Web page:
I also believe the true benchmark of a living viable Faith is how much emphasis it puts on the individual forming a connection to their Creator; the more you are encouraged to rely on what someone is telling us, versus what we can find for ourselves, the farther we are from a true knowledge of the Divine.
As the National Spirituality Reporter, you report on a wide variety of spiritual issues across the country. What have you noticed about the spiritual pulse in America? What role does prayer play in it?
I feel like we are at a crossroads. I feel like the old systems aren't answering the questions of modern life. Well, that's not true; the old ways still have all the answers we need, but the message has been distorted by hatred, intolerance, corruption and greed. Anyone who takes the time to sit down with their holy book will find a great deal of wisdom inside of it; but our microwave culture makes it hard to focus, sometimes.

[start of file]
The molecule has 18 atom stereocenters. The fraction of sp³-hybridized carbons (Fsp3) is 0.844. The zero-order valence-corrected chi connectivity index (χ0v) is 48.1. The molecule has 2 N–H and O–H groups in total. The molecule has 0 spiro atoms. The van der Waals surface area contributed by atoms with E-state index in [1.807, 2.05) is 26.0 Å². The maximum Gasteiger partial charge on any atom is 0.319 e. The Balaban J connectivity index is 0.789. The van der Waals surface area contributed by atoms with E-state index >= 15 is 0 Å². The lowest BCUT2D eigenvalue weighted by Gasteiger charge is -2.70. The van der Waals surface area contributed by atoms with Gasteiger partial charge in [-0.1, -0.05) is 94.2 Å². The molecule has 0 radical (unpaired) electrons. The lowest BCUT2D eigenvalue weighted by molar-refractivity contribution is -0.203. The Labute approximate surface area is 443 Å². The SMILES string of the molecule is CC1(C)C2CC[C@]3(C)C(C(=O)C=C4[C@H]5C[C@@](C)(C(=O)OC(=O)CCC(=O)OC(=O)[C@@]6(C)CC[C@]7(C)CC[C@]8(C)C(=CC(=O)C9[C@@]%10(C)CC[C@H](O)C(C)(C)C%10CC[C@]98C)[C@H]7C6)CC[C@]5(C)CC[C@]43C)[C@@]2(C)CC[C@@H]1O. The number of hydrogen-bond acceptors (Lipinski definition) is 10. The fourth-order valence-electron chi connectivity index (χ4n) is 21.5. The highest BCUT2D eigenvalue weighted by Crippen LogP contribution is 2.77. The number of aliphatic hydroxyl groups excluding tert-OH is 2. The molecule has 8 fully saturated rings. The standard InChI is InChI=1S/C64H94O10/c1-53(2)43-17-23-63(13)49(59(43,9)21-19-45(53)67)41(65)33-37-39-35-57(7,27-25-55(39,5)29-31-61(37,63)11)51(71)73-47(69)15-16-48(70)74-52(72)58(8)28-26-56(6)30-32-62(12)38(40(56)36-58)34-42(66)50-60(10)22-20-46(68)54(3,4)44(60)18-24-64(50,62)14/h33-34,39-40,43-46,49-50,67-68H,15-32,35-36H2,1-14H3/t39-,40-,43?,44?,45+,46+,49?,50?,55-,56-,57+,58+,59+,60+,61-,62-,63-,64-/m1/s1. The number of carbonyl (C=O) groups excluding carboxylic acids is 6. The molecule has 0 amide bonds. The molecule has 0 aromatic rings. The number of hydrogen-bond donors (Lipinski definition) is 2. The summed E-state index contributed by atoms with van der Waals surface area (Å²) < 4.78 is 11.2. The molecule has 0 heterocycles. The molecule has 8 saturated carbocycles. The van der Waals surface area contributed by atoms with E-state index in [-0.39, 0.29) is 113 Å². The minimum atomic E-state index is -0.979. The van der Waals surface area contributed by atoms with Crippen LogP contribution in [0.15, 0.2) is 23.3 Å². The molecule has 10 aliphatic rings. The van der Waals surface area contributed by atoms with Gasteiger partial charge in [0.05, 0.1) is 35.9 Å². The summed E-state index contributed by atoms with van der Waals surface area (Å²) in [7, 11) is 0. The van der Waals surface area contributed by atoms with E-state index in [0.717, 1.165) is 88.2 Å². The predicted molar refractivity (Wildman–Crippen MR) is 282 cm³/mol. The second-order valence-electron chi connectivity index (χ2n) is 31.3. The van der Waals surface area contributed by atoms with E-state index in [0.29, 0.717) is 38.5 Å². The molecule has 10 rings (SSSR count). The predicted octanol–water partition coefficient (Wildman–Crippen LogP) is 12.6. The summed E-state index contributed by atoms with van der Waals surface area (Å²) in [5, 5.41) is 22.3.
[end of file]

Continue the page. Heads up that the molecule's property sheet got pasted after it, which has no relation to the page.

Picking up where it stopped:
What has been the most significant revelation you've had about spirituality while writing for Examiner.com?
That many people relegate spirituality / religion to the back burner of their lives; but when you put God at the forefront, then miracles start to happen in ways you can't imagine!
In your reporting, have you noticed differences between women and men in prayer, both in the past and today?
ABSOLUTELY! Women seem to be more open to the idea, and consistent in their prayer lives. I believe this is a combination of women's innate intuition, and ability to connect with their emotions.
In my experience, it is much harder to get a man to sit still and listen to his inner world than your average woman. Clearly there are highly intuitive men, and very non-intuitive women, but that has been my average experience in working with people.
What advice would you give to someone who is trying to enhance their prayer life?
Keep at it! Make time to connect with your Creator every single day, even if it's 30 seconds. It can be so simple as sitting for a moment, taking a few deep breaths, and saying out loud, or to yourself: